Engaging customers and providing a great experience is essential for best-in-class organizations, but that requires effective technology in all aspects of customer interaction and service. This is excruciatingly important, as the ability of customers to comment on a customer experience (negative or positive) is instant via social media. Our research agenda for customer applications and technology shines light on a range of helpful tools, from customer engagement applications to the use of analytics and cloud computing in optimizing multichannel contact centers, as well as subscription billing and recurring revenue. Building on a foundation of research on customer service agents in contact centers and other areas of the business, it reveals that much must be done to retrofit the archaic telephone call centers of the past to meet the interaction needs of today and the future. If you have not had a chance to examine the analyst perspectives of Richard Snow, Ventana vice president and research director, I encourage you to do so.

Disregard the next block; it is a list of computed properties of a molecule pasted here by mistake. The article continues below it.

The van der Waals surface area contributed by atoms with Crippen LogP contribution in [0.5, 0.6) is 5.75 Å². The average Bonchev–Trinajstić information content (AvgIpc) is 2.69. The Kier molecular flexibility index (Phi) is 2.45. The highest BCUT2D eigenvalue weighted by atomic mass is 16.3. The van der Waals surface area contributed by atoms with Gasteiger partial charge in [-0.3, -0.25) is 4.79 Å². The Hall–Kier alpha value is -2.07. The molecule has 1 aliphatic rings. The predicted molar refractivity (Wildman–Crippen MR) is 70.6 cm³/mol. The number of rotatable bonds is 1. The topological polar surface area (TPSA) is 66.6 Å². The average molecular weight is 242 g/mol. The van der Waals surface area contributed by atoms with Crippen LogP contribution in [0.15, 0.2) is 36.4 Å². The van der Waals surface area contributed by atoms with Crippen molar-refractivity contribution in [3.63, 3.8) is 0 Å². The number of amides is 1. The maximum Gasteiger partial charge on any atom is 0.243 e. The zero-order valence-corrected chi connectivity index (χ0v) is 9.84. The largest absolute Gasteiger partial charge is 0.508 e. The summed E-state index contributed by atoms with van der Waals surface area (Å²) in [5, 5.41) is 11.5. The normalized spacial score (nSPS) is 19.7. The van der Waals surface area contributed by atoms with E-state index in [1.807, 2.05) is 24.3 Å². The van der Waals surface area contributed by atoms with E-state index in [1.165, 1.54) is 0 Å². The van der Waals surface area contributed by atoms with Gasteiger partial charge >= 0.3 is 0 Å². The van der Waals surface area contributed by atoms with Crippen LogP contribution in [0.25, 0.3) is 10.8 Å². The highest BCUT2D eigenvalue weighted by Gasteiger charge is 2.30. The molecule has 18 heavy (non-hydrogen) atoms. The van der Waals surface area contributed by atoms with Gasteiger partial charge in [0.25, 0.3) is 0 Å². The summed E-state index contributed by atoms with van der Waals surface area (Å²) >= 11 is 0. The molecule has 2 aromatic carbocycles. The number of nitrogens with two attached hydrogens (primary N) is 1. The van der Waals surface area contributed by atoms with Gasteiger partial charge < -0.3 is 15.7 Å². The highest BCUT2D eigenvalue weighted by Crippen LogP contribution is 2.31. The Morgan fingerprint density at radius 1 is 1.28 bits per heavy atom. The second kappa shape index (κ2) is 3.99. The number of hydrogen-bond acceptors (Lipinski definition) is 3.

Further, the energy in business analytics continues to increase as organizations begin to see a return on insights that help them more confidently lead and manage business initiatives. Business analytics is moving beyond business intelligence efforts that are typically managed in IT, and organizations are starting to make big data investments that bring a new generation of tools to analysts and business users, enabling them to utilize more self-sufficient discovery and exploratory methods, including predictive ones. Providing visualization of data will only meet a small set of the business analytics needs of organizations though much of the focus in 2013 was in this area of focus. However, in the shift to empowering businesses with analytics many organizations have gotten caught up in the excitement around the technology without rationalizing the needs and skills of their users; they need to develop a clear set of what we call personas to align the right technology with the right individuals. We also address the issue of most organizations still being challenged by a lack of automation in assembling and integrating data for business analytics, functionality that can save time in realizing the value from analytics. The processing of events for real or right time needs are critical as found in our operational intelligence research that will also assess and rate the vendors in 2014. Also at the beginning of this year will be the release of the most comprehensive rating in our hands on evaluation of mobile BI products in our Value Index that will cover products that operate on smartphones and tablets. A new version of the business intelligence value index will come in 2014 too. New research in location analytics and information optimization (finding value in information through big data) set the foundation for upcoming research in big data analytics that will reveal insights from early adopters and enable others to benefit from their efforts. We have found that there is a skills and process gap in most organizations, and we’ll conduct new research on the next generation of business analytics to help organizations fully utilize analytics and exploit the insights. Tony Cosentino, our vice president and research director, has a robust Business Analytics research agenda for 2014 that will help organizations build a foundation and roadmap.